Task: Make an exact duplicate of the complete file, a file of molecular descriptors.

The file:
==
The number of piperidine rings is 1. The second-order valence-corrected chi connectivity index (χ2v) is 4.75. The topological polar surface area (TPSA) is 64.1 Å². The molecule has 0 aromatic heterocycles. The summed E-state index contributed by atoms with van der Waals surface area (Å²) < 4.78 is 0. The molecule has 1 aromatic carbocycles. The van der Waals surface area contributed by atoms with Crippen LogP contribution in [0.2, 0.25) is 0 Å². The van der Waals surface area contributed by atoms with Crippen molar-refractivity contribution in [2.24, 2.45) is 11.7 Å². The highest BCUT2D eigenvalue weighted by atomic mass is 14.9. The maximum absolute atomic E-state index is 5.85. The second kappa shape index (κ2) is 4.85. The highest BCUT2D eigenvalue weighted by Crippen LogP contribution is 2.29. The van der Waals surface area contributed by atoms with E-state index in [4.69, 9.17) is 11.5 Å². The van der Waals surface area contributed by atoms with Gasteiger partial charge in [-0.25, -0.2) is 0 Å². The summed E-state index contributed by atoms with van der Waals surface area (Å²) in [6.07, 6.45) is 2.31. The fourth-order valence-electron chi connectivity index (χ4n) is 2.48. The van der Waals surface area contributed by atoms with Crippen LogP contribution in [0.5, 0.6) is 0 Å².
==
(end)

The number of piperidine rings is 1. The second-order valence-corrected chi connectivity index (χ2v) is 4.75. The topological polar surface area (TPSA) is 64.1 Å². The molecule has 0 aromatic heterocycles. The summed E-state index contributed by atoms with van der Waals surface area (Å²) < 4.78 is 0. The molecule has 1 aromatic carbocycles. The van der Waals surface area contributed by atoms with Crippen LogP contribution in [0.2, 0.25) is 0 Å². The van der Waals surface area contributed by atoms with Crippen molar-refractivity contribution in [2.24, 2.45) is 11.7 Å². The highest BCUT2D eigenvalue weighted by atomic mass is 14.9. The maximum absolute atomic E-state index is 5.85. The second kappa shape index (κ2) is 4.85. The highest BCUT2D eigenvalue weighted by Crippen LogP contribution is 2.29. The van der Waals surface area contributed by atoms with E-state index in [4.69, 9.17) is 11.5 Å². The van der Waals surface area contributed by atoms with Gasteiger partial charge in [-0.25, -0.2) is 0 Å². The summed E-state index contributed by atoms with van der Waals surface area (Å²) in [6.07, 6.45) is 2.31. The fourth-order valence-electron chi connectivity index (χ4n) is 2.48. The van der Waals surface area contributed by atoms with Crippen LogP contribution in [0.5, 0.6) is 0 Å².